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…refrigerator art…



Rarely, have I ever talked about my day job on this blog.  Probably only for one reason; I come here to escape from it.  I cook to escape from it.  I don’t eat, sleep nor dream of doing architecture.  I never have.  The only times it occupies my thoughts, at night with my head on a pillow, it is the source of a sour stomach and sleeplessness.   I am quite sure the only way I wound up in it, doing it, is that I didn’t want to disappoint my dad.  I don’t know – I don’t want to believe that he wanted me to have sleepless nights and indigestion – maybe he thought it would be a vast source of happiness for me.  It has yet to become such a thing.

Life is funny that way – that you can actually quite dislike what you do and still find a modicum of success at it.  I suppose it isn’t much different than having a good set of shoulders and finding you’re really gifted at digging ditches or holes in the ground, while not finding any particular joy in it.  In fact, that is pretty much what it feels like most days…   

It isn’t that I dislike architecture – it’s that it is impossible for me to love doing it in any real sense.  It pains me because somewhere I came to, or maybe never shed, the belief that you should build your life around things you love.  It isn’t ever real  – it’s never mine, never something that IS as a unique result of my being here on earth.  I suppose my previous post shines light on to it – about the nature of falling in love or being in love and what, in my mind, gives it fertile ground, that the things you love elevate you to a higher realm.  It’s not just that – it’s not responsive in a positive way.  Architecture, and doing projects, always seems the opposite; it lowers me, asks me to become more adept at juggling more minutae to prove I still can actually do it, demands that I learn new software, nod willingly to endless code revisions and amendments, all for the sake of doing slightly less than was possible the day before….

And so I bitch, but It’s a universal bitch and not directed at any one source.  In fact, there are moments of it that are quite fun for me.  I wound up with a really improbably beautiful project in the hills of California.  It’s a beautiful site and location.  It’s for a new house with a smaller carriage/guest house and on the first flight down to look at the property in person, I drew this sketch.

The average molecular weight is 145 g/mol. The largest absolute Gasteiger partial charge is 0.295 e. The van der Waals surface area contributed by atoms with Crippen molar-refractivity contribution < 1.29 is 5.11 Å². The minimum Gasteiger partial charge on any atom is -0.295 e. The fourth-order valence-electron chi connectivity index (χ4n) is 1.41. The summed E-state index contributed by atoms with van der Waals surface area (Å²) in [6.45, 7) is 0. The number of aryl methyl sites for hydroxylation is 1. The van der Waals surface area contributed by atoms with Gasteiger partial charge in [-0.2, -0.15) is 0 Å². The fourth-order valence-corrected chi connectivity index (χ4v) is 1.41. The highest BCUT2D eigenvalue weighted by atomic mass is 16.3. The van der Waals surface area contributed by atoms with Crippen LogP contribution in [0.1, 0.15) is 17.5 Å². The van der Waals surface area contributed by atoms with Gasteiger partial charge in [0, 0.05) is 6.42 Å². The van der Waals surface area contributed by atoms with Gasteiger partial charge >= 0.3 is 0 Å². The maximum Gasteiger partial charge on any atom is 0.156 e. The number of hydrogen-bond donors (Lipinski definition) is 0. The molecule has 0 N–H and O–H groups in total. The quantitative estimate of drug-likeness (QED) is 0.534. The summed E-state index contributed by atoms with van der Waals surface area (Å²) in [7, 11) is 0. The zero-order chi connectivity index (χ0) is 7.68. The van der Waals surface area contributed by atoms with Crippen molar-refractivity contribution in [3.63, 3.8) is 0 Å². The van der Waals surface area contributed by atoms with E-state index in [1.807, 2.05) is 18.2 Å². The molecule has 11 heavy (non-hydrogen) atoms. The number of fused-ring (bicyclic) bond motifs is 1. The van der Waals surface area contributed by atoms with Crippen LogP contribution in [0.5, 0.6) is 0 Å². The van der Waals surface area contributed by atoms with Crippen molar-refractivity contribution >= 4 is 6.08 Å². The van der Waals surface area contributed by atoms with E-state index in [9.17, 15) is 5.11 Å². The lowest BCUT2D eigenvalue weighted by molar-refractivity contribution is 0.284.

I based it on limited information, no real program in mind of square footage, bedrooms, function of spaces – I just let my mind wander.  I cheated.  While I will never steal anyones ideas literally, I feel free to use them figuratively. I had just gotten back from Europe a few months prior, still mulling over Florence and the massive Duomo by Brunelleschi.  I based the house and the carriage house on that very idea; the main house was the ‘cathedral’, and the carriage house the baptistery.  I laid it out somewhat literally, like a basillica, with a cruciform plan…  It was an idea to start a conversation…

I’ve been working on this now for a few months and somehow the original idea hasn’t changed much – the aesthetics have, but the plan, the massing, the idea are all still there from the original sketch.  Which still makes me wonder if I got it all down in a quick sketch at 6 am on an airplane – or if there is something more to consider, even as the design develops and unfolds…  I guess none of that matters…

The original sketch has been comandeered by the mother of my client, who has been actively involved, and wants every subsequent original sketch.  She comments and hugs me and tells me how much she loves my drawings after each meeting and visit, and it’s sort of overwhelming and lovely to feel as if she’s got them affixed to her refrigerator with magnets…

I suppose something about that makes me feel really humbled and complete; that sometimes the effort and the thought is worth keeping and recognizing; too often people focus on the final work, not the imperfect efforts that go in to the making of it, the path…  It’s really quite liberating to realize, in another subtle way, that the journey is the real reward.

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Discussion

2 thoughts on “…refrigerator art…

  1. in other words you like to draw house but not build houses….

    Posted by marla | April 8, 2015, 1:08 am
    • Yes, somewhat. Mostly I like to draw ideas, or things I picture in my head. Drawing buildings is, and always has been, low on my scale of favorite things to draw; they are static and largely unemotional. I love body language, eyes, smiles, hair, curves. I love just watching people talk or eat, walk, smoke, drink…

      I suppose what I enjoy about food and art around writing/recording recipes is that there are steps and transformations and colors and textures that change along the way as a result. It is fun to imagine it all first, then circle back and write/note what was actually different and why…

      Designing a building always starts out very raw and is the best at that point – just being a vision. It is difficult because as it evolves, it often withers into something I no longer recognize. People fixate on specific little pieces and never the big picture. They become adamant that a certain whatever must be a certain way, without regard to any reason for it being there. Like putting tater tots on a cheesecake sometimes. And I have to step back and breathe and wonder how can I communicate better… It’s frustrating.

      So yes, a short answer gone long, I love the drawing (imagining) part. It’s a universal love across pretty much everything subject.

      Posted by Schilb Industrial Arts | April 8, 2015, 2:04 am

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